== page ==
Simple ways to save your stash from germs
You may know that you need to clean your makeup brushes once a week and toss your beauty products once they’re expired, but that doesn’t mean you’re in the clear when it comes to having bacteria in your products. Bacteria can be sneaky, and once it gets into your makeup, it can cause a slew of problems for your skin like acne, redness and infection.
To help you keep your cosmetics free of germs, we’re sharing seven sneaky ways that bacteria is getting into your makeup, and how to avoid it.
Using jars instead of tubes: If you’re using lotion that comes in a jar or tub as opposed to a tube, you’re putting bacteria into the product each time you dip in your fingers. The same goes for hair masks, exfoliators and anything that comes in a jar, but bacteria-filled lotion going onto your face can cause irritation, acne and redness. Go for a tube version of your favorite lotion, then go one step further to grab product with a cotton swap instead of your fingers.
Mascara pumping: Every time you pump mascara to “get more product on the brush,” you’re drying out the mascara, creating a dry, dark breeding ground for germs. Putting that mascara onto your wand and into your eye, then back and forth again, passes germs from your eye to the tube, where they’ll continue to live. Make sure you’re only using mascara for no longer than 3 months, and swirl the brush inside instead of pumping it up and down.
Sneezing while applying: It may be innocent, but if you sneeze around your makeup while applying, you’re immediately putting bacteria into any open container. If you feel a sneeze coming on (especially during mascara application, which can entirely ruin all your hard work), walk into another room to avoid sneezing on your products.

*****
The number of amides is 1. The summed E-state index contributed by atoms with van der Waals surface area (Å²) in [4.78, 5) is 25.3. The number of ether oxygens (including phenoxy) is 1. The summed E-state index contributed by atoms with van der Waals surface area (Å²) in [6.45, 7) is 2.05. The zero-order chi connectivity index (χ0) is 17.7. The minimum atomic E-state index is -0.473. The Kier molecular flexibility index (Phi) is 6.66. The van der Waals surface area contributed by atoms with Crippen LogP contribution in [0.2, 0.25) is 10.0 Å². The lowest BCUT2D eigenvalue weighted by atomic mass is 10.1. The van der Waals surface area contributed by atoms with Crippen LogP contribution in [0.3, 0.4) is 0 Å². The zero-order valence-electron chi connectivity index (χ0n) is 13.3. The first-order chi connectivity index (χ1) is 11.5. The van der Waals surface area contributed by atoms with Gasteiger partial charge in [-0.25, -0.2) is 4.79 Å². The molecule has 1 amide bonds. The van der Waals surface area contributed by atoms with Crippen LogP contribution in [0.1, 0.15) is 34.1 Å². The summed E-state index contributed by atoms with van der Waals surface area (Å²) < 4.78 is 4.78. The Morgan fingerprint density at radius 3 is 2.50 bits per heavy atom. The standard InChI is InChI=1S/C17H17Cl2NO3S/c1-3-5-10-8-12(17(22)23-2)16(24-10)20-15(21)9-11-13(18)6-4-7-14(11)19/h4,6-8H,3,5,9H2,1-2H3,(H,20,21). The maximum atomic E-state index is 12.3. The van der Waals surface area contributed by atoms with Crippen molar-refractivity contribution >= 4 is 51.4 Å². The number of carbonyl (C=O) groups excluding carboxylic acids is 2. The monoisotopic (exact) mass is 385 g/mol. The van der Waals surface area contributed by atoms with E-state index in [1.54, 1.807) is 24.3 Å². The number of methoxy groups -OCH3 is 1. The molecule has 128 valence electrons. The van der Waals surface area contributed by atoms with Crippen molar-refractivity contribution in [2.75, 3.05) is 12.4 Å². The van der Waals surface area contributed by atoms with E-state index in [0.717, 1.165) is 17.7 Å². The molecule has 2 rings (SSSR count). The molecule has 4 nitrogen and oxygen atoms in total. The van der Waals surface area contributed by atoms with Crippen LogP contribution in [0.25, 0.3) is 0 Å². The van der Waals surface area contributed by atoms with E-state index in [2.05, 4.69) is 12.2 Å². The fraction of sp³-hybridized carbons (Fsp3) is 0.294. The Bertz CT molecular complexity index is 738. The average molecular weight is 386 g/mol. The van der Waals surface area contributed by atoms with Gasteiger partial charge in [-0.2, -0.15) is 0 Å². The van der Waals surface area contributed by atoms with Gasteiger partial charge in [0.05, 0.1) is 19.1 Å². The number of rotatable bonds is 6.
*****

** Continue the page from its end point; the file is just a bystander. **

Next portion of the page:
Reapplying lipstick after eating: This goes for any lip product, but if you immediately reapply your lipstick after eating food, you’re pressing left over food particles into your lips, and into the product itself. Bacteria can then live on the surface of lipstick, or inside the tube of lip gloss, which will eventually be spread onto your lips in the next application. Make sure you fully wipe off any food on your lips and if possible, brush your teeth, before reapplying lip color.
Sharing your products: This is especially true for eye makeup because your eyes are most susceptible to getting bacteria in them, but if you’re sharing any beauty products with your friends, you’re immediately putting any of their germs into your products and vice versa. Even if you’re out with your best friend and she forgot to bring her lip gloss in her clutch, don’t share. It never ends well.
Not cleaning your makeup bag: Even if you clean every product, brush and sponge in your makeup bag, that doesn’t mean you’re in the clear. Your makeup bag needs to be cleaned out, and you should be doing this at least once a month. Either put it in the washing machine with your towels or in the dishwasher (this works really well if the bag is made of canvas) to get any loose, bacteria-laden products out of the bottom of the bag.
Double-dipping brushes: Yes, there are certain brushes that you should be using for each kind of makeup application, but in reality, many of us are guilty of using one brush for multiple products. If you use one brush to apply powder to your face, then dip it into your blush, you’re transferring any oils from your face into your blush compact, and then redistributing those oils onto your cheeks when you apply blush. Gross, right? Try using your fingers or separate brushes for each product, and remember to clean your brushes about once a week.